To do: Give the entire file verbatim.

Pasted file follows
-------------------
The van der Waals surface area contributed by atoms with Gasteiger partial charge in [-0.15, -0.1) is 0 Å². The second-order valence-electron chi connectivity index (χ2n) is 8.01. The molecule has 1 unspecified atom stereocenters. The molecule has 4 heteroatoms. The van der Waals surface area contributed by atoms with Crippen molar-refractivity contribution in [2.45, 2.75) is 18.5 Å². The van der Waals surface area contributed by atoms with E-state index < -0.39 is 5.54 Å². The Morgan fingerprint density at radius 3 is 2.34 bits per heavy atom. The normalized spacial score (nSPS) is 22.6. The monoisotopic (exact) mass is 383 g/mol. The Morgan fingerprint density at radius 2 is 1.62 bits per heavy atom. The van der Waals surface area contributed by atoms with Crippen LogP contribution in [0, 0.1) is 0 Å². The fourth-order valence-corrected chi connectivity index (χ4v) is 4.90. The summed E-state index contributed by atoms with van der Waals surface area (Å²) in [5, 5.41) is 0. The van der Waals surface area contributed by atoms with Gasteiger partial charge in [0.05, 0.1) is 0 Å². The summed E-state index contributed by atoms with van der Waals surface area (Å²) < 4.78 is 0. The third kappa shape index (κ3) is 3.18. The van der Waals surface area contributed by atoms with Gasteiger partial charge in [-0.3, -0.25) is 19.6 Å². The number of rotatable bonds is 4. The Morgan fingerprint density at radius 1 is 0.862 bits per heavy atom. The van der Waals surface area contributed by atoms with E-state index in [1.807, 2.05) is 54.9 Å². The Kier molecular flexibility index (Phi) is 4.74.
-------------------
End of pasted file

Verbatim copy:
The van der Waals surface area contributed by atoms with Gasteiger partial charge in [-0.15, -0.1) is 0 Å². The second-order valence-electron chi connectivity index (χ2n) is 8.01. The molecule has 1 unspecified atom stereocenters. The molecule has 4 heteroatoms. The van der Waals surface area contributed by atoms with Crippen molar-refractivity contribution in [2.45, 2.75) is 18.5 Å². The van der Waals surface area contributed by atoms with E-state index < -0.39 is 5.54 Å². The Morgan fingerprint density at radius 3 is 2.34 bits per heavy atom. The normalized spacial score (nSPS) is 22.6. The monoisotopic (exact) mass is 383 g/mol. The Morgan fingerprint density at radius 2 is 1.62 bits per heavy atom. The van der Waals surface area contributed by atoms with Crippen LogP contribution in [0, 0.1) is 0 Å². The fourth-order valence-corrected chi connectivity index (χ4v) is 4.90. The summed E-state index contributed by atoms with van der Waals surface area (Å²) in [5, 5.41) is 0. The van der Waals surface area contributed by atoms with Gasteiger partial charge in [0.05, 0.1) is 0 Å². The summed E-state index contributed by atoms with van der Waals surface area (Å²) < 4.78 is 0. The third kappa shape index (κ3) is 3.18. The van der Waals surface area contributed by atoms with Gasteiger partial charge in [-0.3, -0.25) is 19.6 Å². The number of rotatable bonds is 4. The Morgan fingerprint density at radius 1 is 0.862 bits per heavy atom. The van der Waals surface area contributed by atoms with E-state index in [1.807, 2.05) is 54.9 Å². The Kier molecular flexibility index (Phi) is 4.74.